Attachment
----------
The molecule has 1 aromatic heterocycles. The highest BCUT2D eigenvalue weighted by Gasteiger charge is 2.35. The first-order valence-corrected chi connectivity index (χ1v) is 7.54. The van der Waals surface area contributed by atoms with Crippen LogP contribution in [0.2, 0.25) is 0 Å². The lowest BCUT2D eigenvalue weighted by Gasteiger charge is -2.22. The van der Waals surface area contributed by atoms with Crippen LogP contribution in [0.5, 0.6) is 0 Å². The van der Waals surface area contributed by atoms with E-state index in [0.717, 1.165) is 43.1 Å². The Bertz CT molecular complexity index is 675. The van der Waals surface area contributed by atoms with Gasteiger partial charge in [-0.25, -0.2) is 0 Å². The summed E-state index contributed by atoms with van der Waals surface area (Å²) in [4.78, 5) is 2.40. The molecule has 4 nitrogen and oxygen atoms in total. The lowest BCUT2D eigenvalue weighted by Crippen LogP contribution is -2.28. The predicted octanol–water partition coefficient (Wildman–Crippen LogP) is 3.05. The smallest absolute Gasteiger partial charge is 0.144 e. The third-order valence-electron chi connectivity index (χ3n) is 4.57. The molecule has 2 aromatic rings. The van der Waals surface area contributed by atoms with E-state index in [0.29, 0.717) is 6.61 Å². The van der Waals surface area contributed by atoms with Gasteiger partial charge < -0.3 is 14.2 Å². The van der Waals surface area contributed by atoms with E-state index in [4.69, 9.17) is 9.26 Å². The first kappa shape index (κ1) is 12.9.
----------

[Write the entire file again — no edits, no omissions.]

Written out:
The molecule has 1 aromatic heterocycles. The highest BCUT2D eigenvalue weighted by Gasteiger charge is 2.35. The first-order valence-corrected chi connectivity index (χ1v) is 7.54. The van der Waals surface area contributed by atoms with Crippen LogP contribution in [0.2, 0.25) is 0 Å². The lowest BCUT2D eigenvalue weighted by Gasteiger charge is -2.22. The van der Waals surface area contributed by atoms with Crippen LogP contribution in [0.5, 0.6) is 0 Å². The van der Waals surface area contributed by atoms with E-state index in [0.717, 1.165) is 43.1 Å². The Bertz CT molecular complexity index is 675. The van der Waals surface area contributed by atoms with Gasteiger partial charge in [-0.25, -0.2) is 0 Å². The summed E-state index contributed by atoms with van der Waals surface area (Å²) in [4.78, 5) is 2.40. The molecule has 4 nitrogen and oxygen atoms in total. The lowest BCUT2D eigenvalue weighted by Crippen LogP contribution is -2.28. The predicted octanol–water partition coefficient (Wildman–Crippen LogP) is 3.05. The smallest absolute Gasteiger partial charge is 0.144 e. The third-order valence-electron chi connectivity index (χ3n) is 4.57. The molecule has 2 aromatic rings. The van der Waals surface area contributed by atoms with E-state index in [0.29, 0.717) is 6.61 Å². The van der Waals surface area contributed by atoms with Gasteiger partial charge < -0.3 is 14.2 Å². The van der Waals surface area contributed by atoms with E-state index in [4.69, 9.17) is 9.26 Å². The first kappa shape index (κ1) is 12.9.